August Power Cut Results in £10.5m Compensation Payout

By : Business Save |January 21, 2020 |Energy Blog |0 Comment

Three energy firms are to pay a total of £10.5 million in compensation due to a power cut last August. The black out left over a million people without any electricity and caused serious travel problems.

The power cut lasted less than an hour, but many homes and businesses were affected as well as local hospitals. The power cut hit just before five o’clock on Friday evening on August 9th. Rail services were also severely disrupted and took several days to return to normal operations.

Compensation to be Paid into Redress Fund

The three firms ordered to pay up are RWE Generation, Orstead and UK Power Networks. The redress fund they will pay into is managed by the UK’s energy watchdog, Ofgem. The fund is also overseen by the charity Energy Savings Trust.

RWE Generation operates the Little Barford Power Station and will pay £4.5 million into the redress fund. Their role in the black out appears to have been not remaining connected after a lightning strike caused the original power cut. Orstead operate the Hornsea offshore wind farm and will also pay £4.5 million for the same reason as RWE. As an energy distributor rather than generator, UK Power Networks will only pay £1.5 million. Their role appears to be limited to a technical breach of rules.

Ofgem are continuing to investigate the role played by National Grid in the power cut. They have already identified issues surrounding their system management but the results have not yet been finalised or published.

Power Cut Due to Failure of Two Large Generators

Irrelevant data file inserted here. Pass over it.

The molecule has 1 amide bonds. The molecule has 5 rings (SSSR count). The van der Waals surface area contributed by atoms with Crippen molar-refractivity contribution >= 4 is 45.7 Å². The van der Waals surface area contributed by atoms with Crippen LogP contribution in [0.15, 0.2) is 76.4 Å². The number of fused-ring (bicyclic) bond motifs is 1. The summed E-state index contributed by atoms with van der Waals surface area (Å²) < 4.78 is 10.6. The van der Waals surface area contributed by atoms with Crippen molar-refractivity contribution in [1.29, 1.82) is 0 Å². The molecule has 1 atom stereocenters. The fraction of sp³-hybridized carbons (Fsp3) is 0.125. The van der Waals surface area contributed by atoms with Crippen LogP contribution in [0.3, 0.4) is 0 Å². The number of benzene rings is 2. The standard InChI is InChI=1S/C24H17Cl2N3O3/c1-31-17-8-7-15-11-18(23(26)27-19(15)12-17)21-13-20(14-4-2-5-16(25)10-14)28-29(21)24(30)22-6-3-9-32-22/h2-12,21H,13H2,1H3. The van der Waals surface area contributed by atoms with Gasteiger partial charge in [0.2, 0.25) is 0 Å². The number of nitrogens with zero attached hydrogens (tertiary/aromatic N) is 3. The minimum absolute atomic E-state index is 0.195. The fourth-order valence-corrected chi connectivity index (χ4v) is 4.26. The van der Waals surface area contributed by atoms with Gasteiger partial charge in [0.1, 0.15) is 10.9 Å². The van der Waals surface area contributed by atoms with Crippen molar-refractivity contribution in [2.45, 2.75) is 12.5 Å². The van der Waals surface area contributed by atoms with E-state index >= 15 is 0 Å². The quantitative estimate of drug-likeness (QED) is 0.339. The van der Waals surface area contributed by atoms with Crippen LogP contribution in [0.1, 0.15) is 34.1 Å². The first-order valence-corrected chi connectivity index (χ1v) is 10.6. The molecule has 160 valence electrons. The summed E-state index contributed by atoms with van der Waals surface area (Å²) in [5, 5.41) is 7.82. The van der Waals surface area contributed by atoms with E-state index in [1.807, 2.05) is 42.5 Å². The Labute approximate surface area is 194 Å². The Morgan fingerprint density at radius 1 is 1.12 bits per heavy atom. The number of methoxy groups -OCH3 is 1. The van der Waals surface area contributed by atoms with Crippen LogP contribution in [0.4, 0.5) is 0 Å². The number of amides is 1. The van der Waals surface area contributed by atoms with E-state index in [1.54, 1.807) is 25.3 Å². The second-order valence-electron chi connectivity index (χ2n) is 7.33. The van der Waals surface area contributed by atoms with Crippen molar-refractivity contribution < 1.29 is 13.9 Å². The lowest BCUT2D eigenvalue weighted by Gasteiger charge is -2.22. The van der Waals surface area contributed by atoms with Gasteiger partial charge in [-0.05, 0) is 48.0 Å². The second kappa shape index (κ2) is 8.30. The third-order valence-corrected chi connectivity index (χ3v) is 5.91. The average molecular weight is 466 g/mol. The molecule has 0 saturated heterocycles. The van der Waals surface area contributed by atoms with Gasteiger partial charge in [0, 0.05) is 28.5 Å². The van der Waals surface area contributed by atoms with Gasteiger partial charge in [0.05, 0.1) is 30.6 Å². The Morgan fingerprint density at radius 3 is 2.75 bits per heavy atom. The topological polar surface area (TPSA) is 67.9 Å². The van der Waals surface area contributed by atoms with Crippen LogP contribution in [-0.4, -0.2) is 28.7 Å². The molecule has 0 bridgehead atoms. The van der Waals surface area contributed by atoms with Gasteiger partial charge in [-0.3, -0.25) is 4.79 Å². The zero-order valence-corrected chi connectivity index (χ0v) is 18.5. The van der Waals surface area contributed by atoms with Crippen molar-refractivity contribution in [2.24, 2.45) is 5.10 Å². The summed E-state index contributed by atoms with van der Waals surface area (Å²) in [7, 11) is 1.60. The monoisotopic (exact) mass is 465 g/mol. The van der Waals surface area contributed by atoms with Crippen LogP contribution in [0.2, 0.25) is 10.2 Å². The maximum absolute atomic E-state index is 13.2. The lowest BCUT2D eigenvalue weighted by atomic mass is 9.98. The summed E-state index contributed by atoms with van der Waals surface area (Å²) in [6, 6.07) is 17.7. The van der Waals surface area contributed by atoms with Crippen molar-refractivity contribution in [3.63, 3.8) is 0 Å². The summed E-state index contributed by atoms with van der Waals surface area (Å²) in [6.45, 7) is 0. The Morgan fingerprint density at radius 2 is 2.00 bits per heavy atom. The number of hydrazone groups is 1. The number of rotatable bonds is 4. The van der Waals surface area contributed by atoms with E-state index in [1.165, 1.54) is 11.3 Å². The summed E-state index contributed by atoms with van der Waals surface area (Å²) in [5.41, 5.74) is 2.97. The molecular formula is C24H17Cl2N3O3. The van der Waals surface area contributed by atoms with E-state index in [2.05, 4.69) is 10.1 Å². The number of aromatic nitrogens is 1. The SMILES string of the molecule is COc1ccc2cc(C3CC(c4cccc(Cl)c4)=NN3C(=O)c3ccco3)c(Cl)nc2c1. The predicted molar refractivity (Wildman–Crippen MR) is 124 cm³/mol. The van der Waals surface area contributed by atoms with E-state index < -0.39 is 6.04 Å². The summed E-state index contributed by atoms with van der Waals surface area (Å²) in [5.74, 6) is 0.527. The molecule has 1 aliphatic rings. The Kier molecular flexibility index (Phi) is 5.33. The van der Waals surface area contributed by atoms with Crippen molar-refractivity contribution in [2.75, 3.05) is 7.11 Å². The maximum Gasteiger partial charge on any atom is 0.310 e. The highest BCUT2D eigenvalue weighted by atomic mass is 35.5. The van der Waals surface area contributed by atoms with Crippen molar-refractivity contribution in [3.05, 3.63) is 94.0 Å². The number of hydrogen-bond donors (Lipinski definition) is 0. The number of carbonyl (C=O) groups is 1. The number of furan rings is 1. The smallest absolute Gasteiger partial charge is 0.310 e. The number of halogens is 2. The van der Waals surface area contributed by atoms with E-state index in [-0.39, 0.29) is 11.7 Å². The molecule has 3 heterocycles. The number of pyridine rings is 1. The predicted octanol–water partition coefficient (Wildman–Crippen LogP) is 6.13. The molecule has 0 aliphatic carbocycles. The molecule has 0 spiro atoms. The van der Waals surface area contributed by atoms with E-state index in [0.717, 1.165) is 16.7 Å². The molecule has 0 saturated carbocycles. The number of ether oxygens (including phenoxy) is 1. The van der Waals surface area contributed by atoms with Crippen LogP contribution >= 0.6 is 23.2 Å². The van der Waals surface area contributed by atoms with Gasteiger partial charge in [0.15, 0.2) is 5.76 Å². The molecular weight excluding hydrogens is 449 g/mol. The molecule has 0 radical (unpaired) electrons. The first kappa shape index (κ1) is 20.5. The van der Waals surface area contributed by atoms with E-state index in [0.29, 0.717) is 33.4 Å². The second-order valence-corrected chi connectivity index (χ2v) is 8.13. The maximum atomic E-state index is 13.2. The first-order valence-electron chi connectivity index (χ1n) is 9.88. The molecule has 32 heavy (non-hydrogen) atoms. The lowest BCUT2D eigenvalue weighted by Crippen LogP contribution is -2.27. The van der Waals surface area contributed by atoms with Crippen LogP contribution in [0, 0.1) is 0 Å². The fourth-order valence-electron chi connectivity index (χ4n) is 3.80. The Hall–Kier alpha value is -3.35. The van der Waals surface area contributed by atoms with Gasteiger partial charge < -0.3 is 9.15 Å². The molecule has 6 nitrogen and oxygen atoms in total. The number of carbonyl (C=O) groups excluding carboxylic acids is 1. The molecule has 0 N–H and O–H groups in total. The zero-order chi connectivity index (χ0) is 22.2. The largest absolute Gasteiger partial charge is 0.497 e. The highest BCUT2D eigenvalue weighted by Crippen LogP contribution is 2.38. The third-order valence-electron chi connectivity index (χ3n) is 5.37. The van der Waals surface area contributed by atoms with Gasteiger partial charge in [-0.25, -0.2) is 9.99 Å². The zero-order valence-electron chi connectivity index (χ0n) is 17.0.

Ofgem said of their findings: “[Our] investigation into the power cuts of 9 August found that the combined loss of two large generators, as well as the smaller loss of generation at a local level, together triggered the subsequent disconnection, loss of power and disruption to more than one million consumers.

“This included many rail passengers. Ofgem has worked closely with the Office of Rail and Road which has today published its findings into rail companies’ roles in the disruption. It found that software flaws on some trains caused extended delays for commuters.”

UK Power Networks’ Technical Rule Breach

Ofgem discovered that UK Power Networks had begun reconnecting customers without being asked to by National Grid. This could have potentially jeopardised recovery of the system.

Ofgem also stated that their actions had no impact on the power cut itself. UK Power Networks also recognised they had made a technical rule breach. Ofgem noted they took ‘swift action to prevent any future reoccurrence’, agreeing to pay £1.5 million into the redress fund.

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